FIG. 3 shows clearly that the width of the pressure element 2 (in the direction of the channel 6) is much less than the diameter of the threaded hole for the screw 1, so that when the cavity 9 is cut out of the pin terminal 5, the screw threads are not removed totally, as shown in FIG. 5. Otherwise the screw 1 could never be tightened. The same design can be applied for the earth and line pins of the electric plug.
FIG. 10 shows a comparison of the quality of contact for the pin terminal, both when incorporated with the pressure transfer element 2 and without the pressure transfer element 2. On the left hand side of FIG. 10, the bottom of the cam element 12 has a bigger area of contact for wire strands 4 of the cable compared to the tip of the screw 1 which although slightly convex has an area for contact which is still small when the cable 3 is placed in the center of circle 6. FIG. 11 shows the cable 3 being placed in such a way that the strands of wire are skewed to the left. The cam element 12 is again in contact with most of the strands as compared with the tip of the screw 1, as some of the wire strands 4 are not under pressure. FIG. 12 shows the wire strands 4 skewed to the right and the same reasoning applies as for FIG. 11.
FIG. 8 shows, in broken lines, the position of the pressure transfer element 2 when the screw 1 is tightened to its maximum extent, for example in the absence of a cable. In this position, the bottom flat surface 10 (FIG. 9) of the pressure transfer element 2 rests against the bottom of the trough-shaped cavity 9, and is stopped from moving any lower. In this position, a half annular space 8 is left between the semi-circular protruding portion 12, and the bottom of the circular cross-section channel 6.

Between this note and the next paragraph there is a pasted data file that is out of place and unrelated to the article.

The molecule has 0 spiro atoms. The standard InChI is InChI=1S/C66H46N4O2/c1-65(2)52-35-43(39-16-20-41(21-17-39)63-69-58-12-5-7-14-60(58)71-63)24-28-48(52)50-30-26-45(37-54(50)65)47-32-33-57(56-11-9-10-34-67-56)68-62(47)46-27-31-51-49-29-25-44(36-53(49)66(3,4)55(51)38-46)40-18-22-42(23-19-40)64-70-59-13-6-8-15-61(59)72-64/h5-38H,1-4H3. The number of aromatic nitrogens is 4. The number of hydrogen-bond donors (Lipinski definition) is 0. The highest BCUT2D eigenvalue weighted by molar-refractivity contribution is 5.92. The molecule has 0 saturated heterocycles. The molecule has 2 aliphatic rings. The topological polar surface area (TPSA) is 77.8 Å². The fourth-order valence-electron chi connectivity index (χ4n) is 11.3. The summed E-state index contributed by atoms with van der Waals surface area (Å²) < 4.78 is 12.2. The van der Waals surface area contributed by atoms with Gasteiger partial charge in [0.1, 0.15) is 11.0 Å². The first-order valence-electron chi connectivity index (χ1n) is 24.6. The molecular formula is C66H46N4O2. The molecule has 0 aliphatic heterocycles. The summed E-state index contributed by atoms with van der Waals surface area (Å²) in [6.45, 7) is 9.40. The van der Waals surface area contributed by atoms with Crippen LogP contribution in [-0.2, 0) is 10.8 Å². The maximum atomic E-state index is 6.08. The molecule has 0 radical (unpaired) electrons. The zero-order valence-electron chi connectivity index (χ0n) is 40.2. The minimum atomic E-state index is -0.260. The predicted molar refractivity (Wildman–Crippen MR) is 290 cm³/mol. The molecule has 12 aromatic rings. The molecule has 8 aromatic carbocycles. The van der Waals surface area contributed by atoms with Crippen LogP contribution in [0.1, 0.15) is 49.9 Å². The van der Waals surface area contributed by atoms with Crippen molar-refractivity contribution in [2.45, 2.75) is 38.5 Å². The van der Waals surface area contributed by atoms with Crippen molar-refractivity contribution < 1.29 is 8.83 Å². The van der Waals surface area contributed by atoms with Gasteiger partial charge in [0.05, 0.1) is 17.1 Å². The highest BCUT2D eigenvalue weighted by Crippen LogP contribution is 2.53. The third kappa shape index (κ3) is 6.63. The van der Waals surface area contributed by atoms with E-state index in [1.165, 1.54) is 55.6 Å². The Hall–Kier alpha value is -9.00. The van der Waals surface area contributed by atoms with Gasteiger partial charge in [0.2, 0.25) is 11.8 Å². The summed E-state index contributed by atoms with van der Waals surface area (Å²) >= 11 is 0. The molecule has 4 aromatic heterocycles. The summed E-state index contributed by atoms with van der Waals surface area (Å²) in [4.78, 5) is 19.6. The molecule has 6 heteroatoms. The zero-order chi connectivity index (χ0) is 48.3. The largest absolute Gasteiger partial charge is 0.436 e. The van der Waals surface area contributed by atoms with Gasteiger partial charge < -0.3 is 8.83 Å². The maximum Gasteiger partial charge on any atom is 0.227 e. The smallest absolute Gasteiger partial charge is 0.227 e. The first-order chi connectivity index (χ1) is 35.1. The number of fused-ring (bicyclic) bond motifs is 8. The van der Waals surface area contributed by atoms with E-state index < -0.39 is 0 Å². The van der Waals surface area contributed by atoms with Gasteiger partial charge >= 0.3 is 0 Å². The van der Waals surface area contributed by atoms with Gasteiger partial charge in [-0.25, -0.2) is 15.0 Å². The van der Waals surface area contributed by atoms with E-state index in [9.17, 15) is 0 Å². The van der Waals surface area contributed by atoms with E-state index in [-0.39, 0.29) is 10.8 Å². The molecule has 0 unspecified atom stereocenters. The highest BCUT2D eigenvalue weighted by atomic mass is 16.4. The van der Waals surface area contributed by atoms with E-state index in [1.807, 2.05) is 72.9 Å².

|Cited Patent||Filing date||Publication date||Applicant||Title|
|US1958196 *||Aug 12, 1931||May 8, 1934||Railroad Accessories Corp||Terminal|
|US2076209 *||Jul 1, 1933||Apr 6, 1937||Trumbull Electric Mfg Co||Solderless wire connecter|
|US2222156 *||Apr 18, 1939||Nov 19, 1940||Trumbull Electric Mfg Co||Solderless wire terminal|
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|US4213669 *||Sep 11, 1978||Jul 22, 1980||Gte Sylvania Wiring Devices Incorporated||Terminal collar|
|US4505534 *||Oct 4, 1982||Mar 19, 1985||Shannon John K||Cable connector and method|
|US5129844 *||Feb 26, 1992||Jul 14, 1992||Amp Incorporated||Electrical wire connector|
|US5690515||Jul 16, 1996||Nov 25, 1997||Cipolla; Frank G.||Splicing block for multi-strand electric cable|
|US5934818||Apr 8, 1998||Aug 10, 1999||Wago Verwaltungsgesellschaft Mbh||Screen connector|
|US6186839 *||Feb 25, 2000||Feb 13, 2001||W. T. Storey Inc.||Electrical connector|
|GB875693A||Title not available|
|International Classification||H01R4/36, H01R13/04|
|Cooperative Classification||H01R13/04, H01R4/363|